Folklore and History Behind Chikankari
Chikankari is a delicate skill that has been passed on for generations and is well over 200 years since its origin in India. However, there has been reference of chikankari as early as the 3rd century BC. Megasthenes, a Greek traveler, has mentioned the use of flowered muslins. The origin of Chikankari has two stories. The first story is more of a popular folklore and goes like this, long long ago, many years ago a traveller was passing through a village in Lucknow. He was parched and in need of water so he stopped and requested a poor peasant for water. Delighted at the hospitality of the peasant, the traveller taught him the art of Chikankari, so that the skill would ensure that he would never go hungry in life. Another explanation credits Noor Jehan, the Persian wife of Mughal emperor Jahangir, with the introduction of the Chikankari in India. The art form travelled to India when its artisans migrated from Persia in search of better patronage. It is believed that these artisans found a patroness in Mughal Empress Noor Jahan, and that she did a lot to promote and popularize this craft form. The word “Chikan” derives its meaning from the Persian word Chakin. This means, cloth wrought with needlework.
Chikankari apparels made from muslin, cotton and other lighter fabrics are used a lot in warm places because they leave you feeling cool and comfortable. There is use of chikankari in household linens too like cushion covers, table cloths and bedsheets.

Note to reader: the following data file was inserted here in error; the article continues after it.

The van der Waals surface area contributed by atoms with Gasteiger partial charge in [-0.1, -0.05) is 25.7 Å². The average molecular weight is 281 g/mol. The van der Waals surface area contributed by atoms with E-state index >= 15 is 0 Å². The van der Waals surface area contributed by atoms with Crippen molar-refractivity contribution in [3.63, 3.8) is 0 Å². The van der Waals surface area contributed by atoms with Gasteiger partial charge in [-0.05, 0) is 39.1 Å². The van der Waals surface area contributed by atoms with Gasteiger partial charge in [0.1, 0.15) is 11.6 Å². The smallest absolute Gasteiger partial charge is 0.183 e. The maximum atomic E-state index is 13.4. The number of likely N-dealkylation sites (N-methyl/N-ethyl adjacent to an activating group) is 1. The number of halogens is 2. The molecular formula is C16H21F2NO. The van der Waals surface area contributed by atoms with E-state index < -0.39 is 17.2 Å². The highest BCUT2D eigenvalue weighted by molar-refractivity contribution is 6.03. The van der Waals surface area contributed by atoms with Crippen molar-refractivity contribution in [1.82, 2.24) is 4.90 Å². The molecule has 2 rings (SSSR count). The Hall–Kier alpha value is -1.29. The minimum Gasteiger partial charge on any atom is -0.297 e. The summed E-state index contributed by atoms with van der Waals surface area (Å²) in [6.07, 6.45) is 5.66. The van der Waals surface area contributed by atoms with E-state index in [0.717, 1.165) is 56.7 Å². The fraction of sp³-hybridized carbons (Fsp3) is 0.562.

The Technique Behind the Intricate Needlework
There are a few steps involved in bringing the elegant patterns of Chikankari to life. First, the fabric is chosen. Originally chikan work is done on white muslin using white thread, but now it is done on variety of textile fabric like cotton, silk, chiffon, organza, net, etc. which are not necessarily white and using coloured threads.
Once the fabric is chosen it is dyed to the needed colour after which the pattern which is to be embroidered is printed onto the fabric using one or more wooden blocks where the distinct patterns have been engraved. It is after all this that the chikan work is embroidered on the fabric. The traditional patterns are mostly inspired from Persian floral patterns. However, these days there is infusion of modern designs too apart from the paisley, fish and raw mango shapes.
Stiches Behind the Elegance
When it comes to the stitches used, there are more than 35 stitches used in chikankari to give a unique look to each design. The type of stitches and the thickness of the thread determine the patterns and effects created on the fabric. The stitches are mainly classified into 3 main types. Flat, embossed, and raised stitches. Flat stitches are subtle and lie close to the fabric. Embossed stitches provide a grainy appearance to the fabric. The raised stitch gives a raised effect to the fabric. The most popular chikan stitches are tepchi, phanda, murri, jaal, makaish and bhakia.
Some of these stitches are reserved for certain parts of a pattern for example the zanzeera, a small chain stitch is only used for the final outline of a leaf or a flower; the phanda and murri are a type of french knot used only to embroider the flowers in the pattern. There is a lot that comes into play based on the expertise of the artisans in bringing out the beauty for a pattern.
Timeless Craftsmanship and its Future
Initially chikankari was mostly practised by master craftsmen. In recent year it is practised by women and the art is passed down in the villages of Lucknow from mother to daughter, mother-in-law to daughter-in-law, even between neighbours and friends. The Indian market faces a slight threat from the Chinese machine stitched chikan, but our delicate hand embroidered chikankari will prevail against all odds owing to its distinct beauty, adaptations to present day trends and efforts taken by the Indian Government and NGO’s in broadening the market for our chikankari.
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